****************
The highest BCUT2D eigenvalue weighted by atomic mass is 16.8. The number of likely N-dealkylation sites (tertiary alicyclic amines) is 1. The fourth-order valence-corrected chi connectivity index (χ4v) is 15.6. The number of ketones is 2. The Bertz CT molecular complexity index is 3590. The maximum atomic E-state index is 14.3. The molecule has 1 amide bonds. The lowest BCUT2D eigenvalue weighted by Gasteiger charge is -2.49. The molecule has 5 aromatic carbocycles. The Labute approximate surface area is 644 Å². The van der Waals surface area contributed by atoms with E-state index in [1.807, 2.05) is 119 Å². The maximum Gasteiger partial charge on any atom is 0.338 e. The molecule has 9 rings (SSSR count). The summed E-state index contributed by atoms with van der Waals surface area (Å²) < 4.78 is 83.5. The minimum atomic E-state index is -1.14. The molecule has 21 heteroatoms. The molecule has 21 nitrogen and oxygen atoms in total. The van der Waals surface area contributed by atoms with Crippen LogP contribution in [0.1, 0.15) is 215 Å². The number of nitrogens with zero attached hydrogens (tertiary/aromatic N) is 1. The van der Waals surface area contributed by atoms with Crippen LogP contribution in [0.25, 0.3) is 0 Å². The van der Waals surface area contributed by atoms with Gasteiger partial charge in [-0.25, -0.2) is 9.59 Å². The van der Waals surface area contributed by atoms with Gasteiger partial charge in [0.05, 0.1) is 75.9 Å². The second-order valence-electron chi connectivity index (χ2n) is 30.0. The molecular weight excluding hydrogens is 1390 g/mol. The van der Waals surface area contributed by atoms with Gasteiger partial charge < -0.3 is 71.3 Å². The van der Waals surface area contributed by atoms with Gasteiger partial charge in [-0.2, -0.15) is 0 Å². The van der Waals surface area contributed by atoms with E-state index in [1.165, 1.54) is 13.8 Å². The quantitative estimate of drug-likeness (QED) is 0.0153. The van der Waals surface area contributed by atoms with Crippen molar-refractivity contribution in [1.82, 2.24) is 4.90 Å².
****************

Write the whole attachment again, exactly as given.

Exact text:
The highest BCUT2D eigenvalue weighted by atomic mass is 16.8. The number of likely N-dealkylation sites (tertiary alicyclic amines) is 1. The fourth-order valence-corrected chi connectivity index (χ4v) is 15.6. The number of ketones is 2. The Bertz CT molecular complexity index is 3590. The maximum atomic E-state index is 14.3. The molecule has 1 amide bonds. The lowest BCUT2D eigenvalue weighted by Gasteiger charge is -2.49. The molecule has 5 aromatic carbocycles. The Labute approximate surface area is 644 Å². The van der Waals surface area contributed by atoms with E-state index in [1.807, 2.05) is 119 Å². The maximum Gasteiger partial charge on any atom is 0.338 e. The molecule has 9 rings (SSSR count). The summed E-state index contributed by atoms with van der Waals surface area (Å²) < 4.78 is 83.5. The minimum atomic E-state index is -1.14. The molecule has 21 heteroatoms. The molecule has 21 nitrogen and oxygen atoms in total. The van der Waals surface area contributed by atoms with Crippen LogP contribution in [0.1, 0.15) is 215 Å². The number of nitrogens with zero attached hydrogens (tertiary/aromatic N) is 1. The van der Waals surface area contributed by atoms with Crippen LogP contribution in [0.25, 0.3) is 0 Å². The van der Waals surface area contributed by atoms with Gasteiger partial charge in [-0.25, -0.2) is 9.59 Å². The van der Waals surface area contributed by atoms with Gasteiger partial charge in [0.05, 0.1) is 75.9 Å². The second-order valence-electron chi connectivity index (χ2n) is 30.0. The molecular weight excluding hydrogens is 1390 g/mol. The van der Waals surface area contributed by atoms with Gasteiger partial charge < -0.3 is 71.3 Å². The van der Waals surface area contributed by atoms with Gasteiger partial charge in [-0.2, -0.15) is 0 Å². The van der Waals surface area contributed by atoms with E-state index in [1.165, 1.54) is 13.8 Å². The quantitative estimate of drug-likeness (QED) is 0.0153. The van der Waals surface area contributed by atoms with Crippen molar-refractivity contribution in [1.82, 2.24) is 4.90 Å².